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So I love angel food cake kind of a lot. I also love egg yolks kind of a lot. But TWELVE leftover egg yolks post angel-food cake baking is a whole hell of a lot to use up all at once, even for me. I used to do one of two things: make crème brûlée, or make the French Laundry's Doughnuts. This time, I wanted to try something new and a lot more low-key. Enter MOTHERFUCKING CHOCOLATE MOTHERFUCKING PUDDING.

You guys. Oh my God. Sam and I ate some warm out of the oven, and we almost fell over. We brought some over to Sam's parents (this recipe makes a LOT of pudding), and when his dad took a bite, his eyes opened all the way, and he said "Dang, this is the best thing I've ever had in my life."

I don't know if this is going to be the best thing you've ever had in your life, but I'm pretty sure it's going to be a strong contender, assuming, of course, that you love chocolate and dairy and all that is good and right with the world.

All right, so here's how you do it:

What You Need
12 egg yolks
1 whole vanilla bean (or a fuckton of high-quality vanilla essence/paste)
11 ounces high-quality bittersweet chocolate, broken into pieces (something in the 60-something percent range is good; much darker and you might maybe run into problems with graininess)
3 cups whole milk
1 cup heavy whipping cream
3/4 cup sugar (you can taste the mix as you go and find the perfect balance for you—I tend to like my desserts richer and less sweet, and 3/4 cup was the point when the mixture popped for me)

Helpful: about twelve 4 oz. ramekins. Me? I used four 3 oz. ramekins and one 9" x 9" glass baking pan.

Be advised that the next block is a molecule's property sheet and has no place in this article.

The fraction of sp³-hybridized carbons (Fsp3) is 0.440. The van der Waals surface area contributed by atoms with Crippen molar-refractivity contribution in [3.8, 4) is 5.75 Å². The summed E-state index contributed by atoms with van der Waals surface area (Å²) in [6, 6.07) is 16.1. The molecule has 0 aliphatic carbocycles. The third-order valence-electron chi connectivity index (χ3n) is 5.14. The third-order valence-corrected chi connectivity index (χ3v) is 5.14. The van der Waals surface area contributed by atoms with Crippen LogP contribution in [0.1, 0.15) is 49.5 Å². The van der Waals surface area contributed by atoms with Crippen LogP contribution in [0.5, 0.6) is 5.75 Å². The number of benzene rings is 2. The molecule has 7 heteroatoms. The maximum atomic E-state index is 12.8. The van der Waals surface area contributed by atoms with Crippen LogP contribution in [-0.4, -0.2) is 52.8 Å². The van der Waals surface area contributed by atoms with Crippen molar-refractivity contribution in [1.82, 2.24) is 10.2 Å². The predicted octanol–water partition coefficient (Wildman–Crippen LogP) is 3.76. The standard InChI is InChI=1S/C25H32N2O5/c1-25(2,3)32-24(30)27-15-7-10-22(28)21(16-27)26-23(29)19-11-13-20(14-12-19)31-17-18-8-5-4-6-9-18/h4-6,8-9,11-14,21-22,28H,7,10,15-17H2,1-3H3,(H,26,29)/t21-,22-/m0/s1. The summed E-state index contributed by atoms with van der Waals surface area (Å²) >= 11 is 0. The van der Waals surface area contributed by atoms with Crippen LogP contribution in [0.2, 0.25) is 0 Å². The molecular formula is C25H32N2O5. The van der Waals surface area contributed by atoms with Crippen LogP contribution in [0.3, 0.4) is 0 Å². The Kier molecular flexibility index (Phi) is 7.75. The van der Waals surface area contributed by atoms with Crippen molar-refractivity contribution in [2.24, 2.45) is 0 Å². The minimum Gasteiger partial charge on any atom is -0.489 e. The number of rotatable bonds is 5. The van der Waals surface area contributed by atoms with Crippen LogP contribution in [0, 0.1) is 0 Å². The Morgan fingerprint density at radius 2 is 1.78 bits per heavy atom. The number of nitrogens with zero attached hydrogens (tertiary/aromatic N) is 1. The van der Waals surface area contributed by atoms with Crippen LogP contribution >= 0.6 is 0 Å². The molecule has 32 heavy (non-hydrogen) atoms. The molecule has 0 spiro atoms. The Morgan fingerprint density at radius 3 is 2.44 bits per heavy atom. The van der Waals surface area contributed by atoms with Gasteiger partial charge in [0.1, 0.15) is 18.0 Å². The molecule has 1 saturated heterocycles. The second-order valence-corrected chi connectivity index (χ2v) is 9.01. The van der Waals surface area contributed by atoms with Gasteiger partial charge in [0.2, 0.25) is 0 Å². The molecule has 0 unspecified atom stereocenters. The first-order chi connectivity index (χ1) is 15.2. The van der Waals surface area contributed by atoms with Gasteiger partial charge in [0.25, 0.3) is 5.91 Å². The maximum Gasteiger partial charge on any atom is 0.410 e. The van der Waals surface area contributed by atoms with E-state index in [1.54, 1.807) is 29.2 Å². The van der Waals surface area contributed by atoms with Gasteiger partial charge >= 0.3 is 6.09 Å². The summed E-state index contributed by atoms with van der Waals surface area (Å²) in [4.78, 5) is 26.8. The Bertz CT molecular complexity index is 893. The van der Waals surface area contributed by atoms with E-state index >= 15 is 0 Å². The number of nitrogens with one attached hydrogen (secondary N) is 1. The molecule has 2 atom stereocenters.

What You Do
1. In a medium-sized saucepan, add the cream and milk and turn up the heat to medium-high. While the mixture is warming up, split the vanilla bean lengthwise and scrape the beans into the liquid with the tip of a sharp thing—paring knife is good, but toothpicks and skewers also work fine in a pinch. Drop the entirety of the pod into the pan and stir the mixture occasionally until it starts to simmer.

2. Add the chocolate pieces and sugar, and whisk gently until all of it has melted and the mixture is starting to boil very gently. (Pro tip: don't let the mixture boil over, unless you're bored and want to mop up the stove and the floor beneath it as the cream goes crazy and froths all over the place. Not that I've EVER done that. Ahem. Koff.)

3. Let the mixture cool to room temperature. If you're enterprising, you can pour the mixture into a bowl and set it in an ice bath, which cools it within an hour or so. Or you can be lazy like me and surf the Internet for a few hours, or make a lasagna, or whatever.

4. Whisk the egg yolks into the mixture. Don't be too vigorous with the mixing, because frothing it results in too much trapped air, which makes the pudding look and feel a bit weird. Strain the mixture through a fine-mesh sieve, and discard any solids.

5. Preheat the oven to 275°F. Prepare a hot water bath for your babies, your precious, precious puddin' babies. I basically boiled a bunch of water, set the ramekins and the baking pan into my biggest roasting pan, and added enough hot water to come up about 3/4 of the way on the ramekins.

6. Divide the chocolate pudding mixture into the assorted receptacles you have for them, and bake for about an hour, or until the sides are set but the middle is still kinda jiggly. My 3 oz. ramekins were ready to come out after about an hour, but the 9x9 stayed in for another hour.

7. Cool at room temperature for about an hour, then cover the containers and pop 'em in the fridge; chill for another hour or so.

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misshepeshu

December 2013

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